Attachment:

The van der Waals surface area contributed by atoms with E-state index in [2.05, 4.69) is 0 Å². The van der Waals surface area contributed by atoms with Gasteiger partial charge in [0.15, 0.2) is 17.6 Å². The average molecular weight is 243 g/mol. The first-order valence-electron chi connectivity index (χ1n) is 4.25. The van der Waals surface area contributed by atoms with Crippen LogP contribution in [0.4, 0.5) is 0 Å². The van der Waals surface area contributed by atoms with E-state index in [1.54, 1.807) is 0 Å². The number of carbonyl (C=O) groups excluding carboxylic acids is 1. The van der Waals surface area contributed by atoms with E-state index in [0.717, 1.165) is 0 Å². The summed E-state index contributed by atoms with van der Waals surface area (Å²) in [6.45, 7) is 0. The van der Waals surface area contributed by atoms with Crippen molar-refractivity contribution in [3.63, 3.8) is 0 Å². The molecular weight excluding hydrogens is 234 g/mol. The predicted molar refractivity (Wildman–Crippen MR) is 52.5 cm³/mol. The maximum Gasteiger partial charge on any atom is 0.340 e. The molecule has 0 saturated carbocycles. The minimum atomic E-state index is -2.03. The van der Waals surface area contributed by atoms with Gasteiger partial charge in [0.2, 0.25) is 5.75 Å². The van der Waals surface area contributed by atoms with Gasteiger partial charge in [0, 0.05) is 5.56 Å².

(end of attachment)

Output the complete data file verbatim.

The van der Waals surface area contributed by atoms with E-state index in [2.05, 4.69) is 0 Å². The van der Waals surface area contributed by atoms with Gasteiger partial charge in [0.15, 0.2) is 17.6 Å². The average molecular weight is 243 g/mol. The first-order valence-electron chi connectivity index (χ1n) is 4.25. The van der Waals surface area contributed by atoms with Crippen LogP contribution in [0.4, 0.5) is 0 Å². The van der Waals surface area contributed by atoms with E-state index in [1.54, 1.807) is 0 Å². The number of carbonyl (C=O) groups excluding carboxylic acids is 1. The van der Waals surface area contributed by atoms with E-state index in [0.717, 1.165) is 0 Å². The summed E-state index contributed by atoms with van der Waals surface area (Å²) in [6.45, 7) is 0. The van der Waals surface area contributed by atoms with Crippen molar-refractivity contribution in [3.63, 3.8) is 0 Å². The molecular weight excluding hydrogens is 234 g/mol. The predicted molar refractivity (Wildman–Crippen MR) is 52.5 cm³/mol. The maximum Gasteiger partial charge on any atom is 0.340 e. The molecule has 0 saturated carbocycles. The minimum atomic E-state index is -2.03. The van der Waals surface area contributed by atoms with Gasteiger partial charge in [0.2, 0.25) is 5.75 Å². The van der Waals surface area contributed by atoms with Gasteiger partial charge in [0, 0.05) is 5.56 Å².